What’s Worth Retelling: A WITS Intern Reflects on Madeline Miller’s Event
February 4, 2021
Zoë Mertz is a University of Washington student doing a remote internship with the Writers in the Schools program at SAL. After attending SAL’s recent Literary Arts Series event with Madeline Miller on January 27, Zoë reflects on her own obsession with retelling and adapting classic tales, as well as the anxiety—and the creative power—that accompanies such an undertaking.
By Zoë Mertz, WITS Intern
The last time I heard Madeline Miller speak was in a crowded bookstore with rows of filled chairs and people standing beside. I chattered with my mom and sister throughout the thirty-minute-long signing line, and when we finally reached the front, shared with the author my own love of mythology, particularly stories of her titular Circe’s niece, another classical sorceress. She signed my book, To a fellow lover of Medea, and I took a picture of the signature so I could carry it with me even after I slid the book safely back on my shelf at home.
I am an English literature and creative writing student, and my recent obsession has been retellings. Aside from my own defense of the actions of Medea, I have also written Scheherazade from A Thousand and One Nights into an inner-city foster home and restyled the story of Hades and Persephone as a mystery of self-discovery and finding purpose instead of kidnapping and Stockholm syndrome. As I prepare to write a thesis on the subject of retellings, I find myself pondering regularly a question that Miller addresses directly in her work: what allows a story to survive for thousands of years of culture and history, and what makes the story worth telling again now?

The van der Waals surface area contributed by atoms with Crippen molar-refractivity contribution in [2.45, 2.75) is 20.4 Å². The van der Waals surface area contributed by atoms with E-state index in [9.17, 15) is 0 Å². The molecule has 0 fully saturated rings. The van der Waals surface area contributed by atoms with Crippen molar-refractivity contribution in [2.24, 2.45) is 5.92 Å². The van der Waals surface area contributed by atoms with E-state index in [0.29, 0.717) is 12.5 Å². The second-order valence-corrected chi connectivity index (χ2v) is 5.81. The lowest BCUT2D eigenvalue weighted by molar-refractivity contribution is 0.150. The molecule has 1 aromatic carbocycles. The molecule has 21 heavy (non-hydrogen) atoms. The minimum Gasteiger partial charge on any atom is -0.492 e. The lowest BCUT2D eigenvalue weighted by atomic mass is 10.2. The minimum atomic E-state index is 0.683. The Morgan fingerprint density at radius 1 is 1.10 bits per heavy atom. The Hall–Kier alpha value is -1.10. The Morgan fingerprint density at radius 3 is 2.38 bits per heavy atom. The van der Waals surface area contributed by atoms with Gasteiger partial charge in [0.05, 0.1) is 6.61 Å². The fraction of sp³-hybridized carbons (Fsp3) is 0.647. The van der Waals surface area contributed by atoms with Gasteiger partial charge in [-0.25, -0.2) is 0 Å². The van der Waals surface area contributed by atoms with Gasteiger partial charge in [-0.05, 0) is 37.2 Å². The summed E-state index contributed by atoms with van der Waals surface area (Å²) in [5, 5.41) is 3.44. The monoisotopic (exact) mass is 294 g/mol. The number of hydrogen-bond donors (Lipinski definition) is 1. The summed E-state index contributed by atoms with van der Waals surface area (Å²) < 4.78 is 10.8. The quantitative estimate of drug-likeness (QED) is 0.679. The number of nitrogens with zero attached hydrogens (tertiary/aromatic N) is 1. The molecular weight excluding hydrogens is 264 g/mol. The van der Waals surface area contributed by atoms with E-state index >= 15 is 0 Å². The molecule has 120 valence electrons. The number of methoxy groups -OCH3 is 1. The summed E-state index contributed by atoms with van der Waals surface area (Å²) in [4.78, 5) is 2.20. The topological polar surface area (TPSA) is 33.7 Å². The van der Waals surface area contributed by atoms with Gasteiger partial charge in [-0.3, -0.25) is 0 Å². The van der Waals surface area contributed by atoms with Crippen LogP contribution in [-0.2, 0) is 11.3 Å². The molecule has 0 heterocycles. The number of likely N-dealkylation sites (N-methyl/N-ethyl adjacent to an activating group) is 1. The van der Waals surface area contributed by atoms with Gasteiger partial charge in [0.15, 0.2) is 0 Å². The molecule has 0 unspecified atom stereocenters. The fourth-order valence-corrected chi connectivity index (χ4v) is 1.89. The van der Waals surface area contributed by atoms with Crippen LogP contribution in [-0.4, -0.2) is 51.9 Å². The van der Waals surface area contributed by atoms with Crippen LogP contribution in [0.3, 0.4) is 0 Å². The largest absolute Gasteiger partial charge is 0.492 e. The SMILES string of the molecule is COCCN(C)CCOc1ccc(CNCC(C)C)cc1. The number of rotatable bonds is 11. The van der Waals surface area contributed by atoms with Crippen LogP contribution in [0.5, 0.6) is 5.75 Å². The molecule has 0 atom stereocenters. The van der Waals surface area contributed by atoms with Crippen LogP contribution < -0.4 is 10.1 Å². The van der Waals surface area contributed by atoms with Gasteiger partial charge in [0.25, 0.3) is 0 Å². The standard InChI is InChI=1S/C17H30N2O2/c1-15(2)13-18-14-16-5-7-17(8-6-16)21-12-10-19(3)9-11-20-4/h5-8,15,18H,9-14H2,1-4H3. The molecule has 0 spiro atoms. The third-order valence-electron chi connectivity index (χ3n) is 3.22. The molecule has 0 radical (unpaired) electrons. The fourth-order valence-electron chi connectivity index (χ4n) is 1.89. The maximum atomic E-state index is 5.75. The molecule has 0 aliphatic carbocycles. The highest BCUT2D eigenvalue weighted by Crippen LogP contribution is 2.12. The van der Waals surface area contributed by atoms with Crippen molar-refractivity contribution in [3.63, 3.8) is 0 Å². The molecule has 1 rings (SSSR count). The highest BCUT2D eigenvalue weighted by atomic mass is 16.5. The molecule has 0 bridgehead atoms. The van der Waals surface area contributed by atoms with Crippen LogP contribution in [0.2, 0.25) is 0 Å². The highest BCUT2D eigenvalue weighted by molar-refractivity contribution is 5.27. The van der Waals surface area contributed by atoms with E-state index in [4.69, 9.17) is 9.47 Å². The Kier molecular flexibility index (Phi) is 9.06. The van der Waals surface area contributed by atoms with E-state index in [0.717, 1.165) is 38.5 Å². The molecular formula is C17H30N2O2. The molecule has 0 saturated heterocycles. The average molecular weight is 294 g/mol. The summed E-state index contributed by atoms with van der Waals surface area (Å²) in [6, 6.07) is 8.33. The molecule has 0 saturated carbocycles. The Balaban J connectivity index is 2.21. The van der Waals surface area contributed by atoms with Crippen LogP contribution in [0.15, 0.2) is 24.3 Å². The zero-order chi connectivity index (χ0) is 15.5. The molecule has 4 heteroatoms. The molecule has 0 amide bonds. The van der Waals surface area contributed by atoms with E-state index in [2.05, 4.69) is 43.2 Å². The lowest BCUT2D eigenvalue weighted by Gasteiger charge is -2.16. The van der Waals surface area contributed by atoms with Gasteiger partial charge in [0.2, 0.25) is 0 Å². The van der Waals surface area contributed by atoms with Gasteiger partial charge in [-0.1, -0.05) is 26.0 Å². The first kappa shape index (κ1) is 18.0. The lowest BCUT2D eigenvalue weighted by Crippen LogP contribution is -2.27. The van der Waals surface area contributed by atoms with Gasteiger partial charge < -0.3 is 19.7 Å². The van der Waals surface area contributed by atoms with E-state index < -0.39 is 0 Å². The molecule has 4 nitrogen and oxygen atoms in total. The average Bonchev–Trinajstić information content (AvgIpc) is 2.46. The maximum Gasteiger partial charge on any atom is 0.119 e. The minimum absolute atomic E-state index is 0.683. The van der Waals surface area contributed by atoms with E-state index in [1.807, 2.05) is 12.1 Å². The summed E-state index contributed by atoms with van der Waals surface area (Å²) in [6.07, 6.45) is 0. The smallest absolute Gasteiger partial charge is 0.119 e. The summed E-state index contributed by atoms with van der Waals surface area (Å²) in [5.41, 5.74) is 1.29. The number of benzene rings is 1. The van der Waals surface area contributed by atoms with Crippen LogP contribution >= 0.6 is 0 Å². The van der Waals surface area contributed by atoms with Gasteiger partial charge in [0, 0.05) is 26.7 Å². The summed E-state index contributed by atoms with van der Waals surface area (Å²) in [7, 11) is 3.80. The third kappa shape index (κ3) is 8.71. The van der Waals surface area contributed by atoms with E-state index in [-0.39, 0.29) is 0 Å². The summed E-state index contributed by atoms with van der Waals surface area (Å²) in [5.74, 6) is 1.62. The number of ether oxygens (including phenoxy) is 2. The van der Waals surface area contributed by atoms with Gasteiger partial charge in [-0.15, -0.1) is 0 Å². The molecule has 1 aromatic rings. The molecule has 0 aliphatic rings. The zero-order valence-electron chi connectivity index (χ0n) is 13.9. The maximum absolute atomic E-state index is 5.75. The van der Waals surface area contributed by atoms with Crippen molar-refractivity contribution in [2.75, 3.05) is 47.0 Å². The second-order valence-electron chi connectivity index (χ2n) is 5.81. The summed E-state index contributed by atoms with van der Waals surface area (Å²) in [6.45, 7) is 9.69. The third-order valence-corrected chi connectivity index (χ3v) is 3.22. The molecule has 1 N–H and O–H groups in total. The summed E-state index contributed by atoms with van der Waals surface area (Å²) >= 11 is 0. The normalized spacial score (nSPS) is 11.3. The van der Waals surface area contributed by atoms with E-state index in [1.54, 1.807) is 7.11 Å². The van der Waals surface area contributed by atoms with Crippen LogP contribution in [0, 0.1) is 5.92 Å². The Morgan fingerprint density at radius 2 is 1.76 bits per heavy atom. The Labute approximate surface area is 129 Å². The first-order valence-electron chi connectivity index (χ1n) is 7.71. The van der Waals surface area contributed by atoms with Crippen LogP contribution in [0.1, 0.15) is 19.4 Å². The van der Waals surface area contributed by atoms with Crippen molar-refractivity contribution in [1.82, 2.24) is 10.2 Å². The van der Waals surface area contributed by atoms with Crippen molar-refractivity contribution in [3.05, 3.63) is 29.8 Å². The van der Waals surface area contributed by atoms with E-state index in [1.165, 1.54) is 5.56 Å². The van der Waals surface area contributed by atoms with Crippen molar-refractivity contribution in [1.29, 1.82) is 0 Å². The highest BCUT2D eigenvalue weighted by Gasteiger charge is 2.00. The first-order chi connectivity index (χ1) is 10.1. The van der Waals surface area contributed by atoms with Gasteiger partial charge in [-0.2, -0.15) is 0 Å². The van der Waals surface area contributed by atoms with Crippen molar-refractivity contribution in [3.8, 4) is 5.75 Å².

Miller puts thought into her retellings, and then does the research to back them up. She spoke of how scared she was of deviating from source material in the ten years she worked on The Song of Achilles, particularly since deviation from the norm was not, well, normal in classics studies. When she finally bolstered the nerve to share the manuscript with one of her classics mentors, he said to her, “Well, I certainly hope you made Achilles and Patroclus lovers in your version.” “Oh!” Miller replied eagerly. “I did!” By the time she progressed to writing Circe, Miller was ready to tackle and craft an adaptation that was entirely her own, still true to the original, but with more freedom to pick and choose what she thought was important to the character and the story overall.
That isn’t to say she strays far from the source material that has inspired her since reading the Iliad in childhood. “I do not think that you need to be faithful to the original at all to have a successful adaptation… I personally like to write close to the original but I don’t think you have to,” Miller stated in her talk. And later, “All adaptations are telling us about what the current moment is like.” I think embedded in this statement is the beginnings of an answer to my question. Stories can call out to readers across time and space, but there must be something in particular that compels a writer to adopt a story as their own. That author in that moment can look at a story in a way that is entirely unique, and that may even shine light on ideas or themes or meanings that have never been illuminated before. As I move forward in searching for the why behind storytelling, Madeline Miller’s care and precision in adaptations continues to serve as a beacon of inspiration.
Zoë Mertz is a student at the University of Washington. She was part of the 2017/18 Youth Poet Laureate cohort, and performed on the SAL stage last year as part of the Seattle Arts & Lectures’ Poetry Series event with Paisley Rekdal at Hugo House on February 6th, 2020.